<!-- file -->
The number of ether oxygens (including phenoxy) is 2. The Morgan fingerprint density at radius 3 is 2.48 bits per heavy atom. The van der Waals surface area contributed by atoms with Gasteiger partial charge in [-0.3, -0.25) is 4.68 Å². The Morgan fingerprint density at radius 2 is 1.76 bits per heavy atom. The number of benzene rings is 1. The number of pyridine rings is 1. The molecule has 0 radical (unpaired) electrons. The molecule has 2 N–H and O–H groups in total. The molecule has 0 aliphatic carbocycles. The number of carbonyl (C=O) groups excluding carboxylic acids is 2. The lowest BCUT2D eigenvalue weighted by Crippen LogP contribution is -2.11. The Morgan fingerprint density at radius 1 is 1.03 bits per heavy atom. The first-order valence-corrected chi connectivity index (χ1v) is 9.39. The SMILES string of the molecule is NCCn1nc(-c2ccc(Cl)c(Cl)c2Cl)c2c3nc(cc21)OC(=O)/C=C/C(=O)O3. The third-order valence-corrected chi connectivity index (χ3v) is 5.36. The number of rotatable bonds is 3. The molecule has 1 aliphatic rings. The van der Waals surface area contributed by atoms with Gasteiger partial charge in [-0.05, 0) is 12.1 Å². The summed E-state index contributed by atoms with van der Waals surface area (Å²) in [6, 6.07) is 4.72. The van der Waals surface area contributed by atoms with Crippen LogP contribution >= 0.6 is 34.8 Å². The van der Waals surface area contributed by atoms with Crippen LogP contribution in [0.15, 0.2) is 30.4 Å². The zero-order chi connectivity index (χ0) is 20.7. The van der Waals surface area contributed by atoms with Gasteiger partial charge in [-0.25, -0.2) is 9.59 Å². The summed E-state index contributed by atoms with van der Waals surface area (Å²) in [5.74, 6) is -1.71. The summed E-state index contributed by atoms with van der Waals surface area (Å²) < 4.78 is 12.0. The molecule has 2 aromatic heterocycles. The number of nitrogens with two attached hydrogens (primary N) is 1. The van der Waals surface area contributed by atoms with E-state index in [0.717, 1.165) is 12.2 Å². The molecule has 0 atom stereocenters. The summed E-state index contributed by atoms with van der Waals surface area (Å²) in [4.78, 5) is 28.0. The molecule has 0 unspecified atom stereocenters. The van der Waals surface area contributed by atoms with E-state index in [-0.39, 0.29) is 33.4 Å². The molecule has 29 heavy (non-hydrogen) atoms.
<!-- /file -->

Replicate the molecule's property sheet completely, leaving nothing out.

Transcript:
The number of ether oxygens (including phenoxy) is 2. The Morgan fingerprint density at radius 3 is 2.48 bits per heavy atom. The van der Waals surface area contributed by atoms with Gasteiger partial charge in [-0.3, -0.25) is 4.68 Å². The Morgan fingerprint density at radius 2 is 1.76 bits per heavy atom. The number of benzene rings is 1. The number of pyridine rings is 1. The molecule has 0 radical (unpaired) electrons. The molecule has 2 N–H and O–H groups in total. The molecule has 0 aliphatic carbocycles. The number of carbonyl (C=O) groups excluding carboxylic acids is 2. The lowest BCUT2D eigenvalue weighted by Crippen LogP contribution is -2.11. The Morgan fingerprint density at radius 1 is 1.03 bits per heavy atom. The first-order valence-corrected chi connectivity index (χ1v) is 9.39. The SMILES string of the molecule is NCCn1nc(-c2ccc(Cl)c(Cl)c2Cl)c2c3nc(cc21)OC(=O)/C=C/C(=O)O3. The third-order valence-corrected chi connectivity index (χ3v) is 5.36. The number of rotatable bonds is 3. The molecule has 1 aliphatic rings. The van der Waals surface area contributed by atoms with Gasteiger partial charge in [-0.05, 0) is 12.1 Å². The summed E-state index contributed by atoms with van der Waals surface area (Å²) in [6, 6.07) is 4.72. The van der Waals surface area contributed by atoms with Crippen LogP contribution >= 0.6 is 34.8 Å². The van der Waals surface area contributed by atoms with Crippen LogP contribution in [0.15, 0.2) is 30.4 Å². The zero-order chi connectivity index (χ0) is 20.7. The van der Waals surface area contributed by atoms with Gasteiger partial charge in [-0.25, -0.2) is 9.59 Å². The summed E-state index contributed by atoms with van der Waals surface area (Å²) in [5.74, 6) is -1.71. The summed E-state index contributed by atoms with van der Waals surface area (Å²) < 4.78 is 12.0. The molecule has 2 aromatic heterocycles. The number of nitrogens with two attached hydrogens (primary N) is 1. The van der Waals surface area contributed by atoms with E-state index in [0.717, 1.165) is 12.2 Å². The molecule has 0 atom stereocenters. The summed E-state index contributed by atoms with van der Waals surface area (Å²) in [4.78, 5) is 28.0. The molecule has 0 unspecified atom stereocenters. The van der Waals surface area contributed by atoms with E-state index in [-0.39, 0.29) is 33.4 Å². The molecule has 29 heavy (non-hydrogen) atoms.